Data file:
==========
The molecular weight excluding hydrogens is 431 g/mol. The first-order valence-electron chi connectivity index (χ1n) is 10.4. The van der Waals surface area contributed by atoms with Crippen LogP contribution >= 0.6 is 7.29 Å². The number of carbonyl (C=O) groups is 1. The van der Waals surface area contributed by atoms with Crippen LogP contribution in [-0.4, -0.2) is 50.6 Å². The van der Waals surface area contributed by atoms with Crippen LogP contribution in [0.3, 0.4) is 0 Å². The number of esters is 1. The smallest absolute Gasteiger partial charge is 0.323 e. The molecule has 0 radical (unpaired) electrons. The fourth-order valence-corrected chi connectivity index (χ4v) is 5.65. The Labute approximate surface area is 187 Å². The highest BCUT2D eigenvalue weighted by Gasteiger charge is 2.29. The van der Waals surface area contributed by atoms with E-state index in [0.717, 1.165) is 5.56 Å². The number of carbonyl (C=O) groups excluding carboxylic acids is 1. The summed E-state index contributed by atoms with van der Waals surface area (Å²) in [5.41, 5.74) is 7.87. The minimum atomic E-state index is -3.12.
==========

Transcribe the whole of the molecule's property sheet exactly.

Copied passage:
The molecular weight excluding hydrogens is 431 g/mol. The first-order valence-electron chi connectivity index (χ1n) is 10.4. The van der Waals surface area contributed by atoms with Crippen LogP contribution >= 0.6 is 7.29 Å². The number of carbonyl (C=O) groups is 1. The van der Waals surface area contributed by atoms with Crippen LogP contribution in [-0.4, -0.2) is 50.6 Å². The van der Waals surface area contributed by atoms with Crippen LogP contribution in [0.3, 0.4) is 0 Å². The number of esters is 1. The smallest absolute Gasteiger partial charge is 0.323 e. The molecule has 0 radical (unpaired) electrons. The fourth-order valence-corrected chi connectivity index (χ4v) is 5.65. The Labute approximate surface area is 187 Å². The highest BCUT2D eigenvalue weighted by Gasteiger charge is 2.29. The van der Waals surface area contributed by atoms with E-state index in [0.717, 1.165) is 5.56 Å². The number of carbonyl (C=O) groups excluding carboxylic acids is 1. The summed E-state index contributed by atoms with van der Waals surface area (Å²) in [5.41, 5.74) is 7.87. The minimum atomic E-state index is -3.12.